Connecticut has been hearing a lot about heroin and fentanyl lately; two drugs fueling a jump in overdose deaths across the state.
In 2015 there were 108 heroin and fentanyl deaths in the state compared to just one back in 2012.
Connecticut State Police see the deadly impact first hand when they're called to a scene.
According to the Department of Public Health, more than 7,111 doses of Naloxone, better known as Narcan, were given in our state from 2012 to 2014.
It's another reason why all state troopers are armed with the drug, which reverses the effects of an opioid overdose.
Trooper First Class Pietor Groot understands that minutes matter, recently, driving down the highway, he responded to an emergency call.
Groot told the NBC Connecticut Troubleshooters, “A couple months ago, on I-91, off duty at the time, I got called. It was an unconscious party on the side of the road, when I got on the scene, quickly determined they had used an opiate, and the Narcan would be appropriate."
Groot and every other member of the state police are all trained to administer Narcan-- the overdose-reversing drug given by syringe or intra-nasally.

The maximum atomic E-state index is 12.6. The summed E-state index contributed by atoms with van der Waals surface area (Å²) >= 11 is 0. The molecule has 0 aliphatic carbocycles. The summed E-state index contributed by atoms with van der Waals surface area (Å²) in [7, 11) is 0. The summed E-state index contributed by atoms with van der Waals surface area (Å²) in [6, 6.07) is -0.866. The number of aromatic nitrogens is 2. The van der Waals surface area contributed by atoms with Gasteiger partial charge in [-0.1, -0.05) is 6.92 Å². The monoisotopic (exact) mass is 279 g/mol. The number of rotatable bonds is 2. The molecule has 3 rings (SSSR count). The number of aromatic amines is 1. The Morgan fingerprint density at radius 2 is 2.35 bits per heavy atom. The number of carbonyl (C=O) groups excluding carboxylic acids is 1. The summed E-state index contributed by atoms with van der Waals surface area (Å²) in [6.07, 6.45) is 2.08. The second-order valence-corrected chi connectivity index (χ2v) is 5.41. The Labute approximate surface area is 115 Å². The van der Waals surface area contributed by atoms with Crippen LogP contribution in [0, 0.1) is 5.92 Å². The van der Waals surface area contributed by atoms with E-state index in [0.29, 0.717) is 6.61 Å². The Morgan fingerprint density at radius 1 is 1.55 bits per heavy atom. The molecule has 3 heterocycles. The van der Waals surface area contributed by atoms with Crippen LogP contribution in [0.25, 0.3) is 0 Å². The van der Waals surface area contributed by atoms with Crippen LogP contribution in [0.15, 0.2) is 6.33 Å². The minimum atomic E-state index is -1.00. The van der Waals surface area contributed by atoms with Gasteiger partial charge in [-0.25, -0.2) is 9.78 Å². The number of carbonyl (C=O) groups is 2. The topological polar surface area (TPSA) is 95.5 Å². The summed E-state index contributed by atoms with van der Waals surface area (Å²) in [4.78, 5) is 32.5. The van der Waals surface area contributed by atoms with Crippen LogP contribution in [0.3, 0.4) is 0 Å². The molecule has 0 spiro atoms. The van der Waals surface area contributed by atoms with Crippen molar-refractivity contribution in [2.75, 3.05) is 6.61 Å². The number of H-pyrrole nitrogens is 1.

In the end, it saved the 30-something man's life. Within three minutes, the individual regained consciousness.
Since October 2014, when troopers started using Narcan, they've responded to 94 calls for help involving suspected heroin and opioid overdoses.
Of that 94, 86 victims were revived/survived. Eight did not make it.
"Fentanyl laced heroin is very prevalent in state and numbers are increasing every year, so (there's a) definite need for it," stated Trooper First Class Rob Lanouette.
Lanouette trains troopers on how to use the Narcan. Each trooper is issued a three piece kit, including the medication, deployed through this atomizer.
“Going to take the atomizer and stick it into the right or left nose, or nostril and gunna direct it toward the ear on that side and we're gunna give a quick burst of half, which is one milligram and then we're gunna put it in the other nostril, give the other half and generally it takes three to five minutes for the Narcan to kick in,” said Lanouette.
At least 80 pharmacies in Connecticut have pharmacists who have completed a two-hour course to prescribe Narcan to patients and Connecticut caregivers. You can walk in to those pharmacies and get a script for if/when you need it.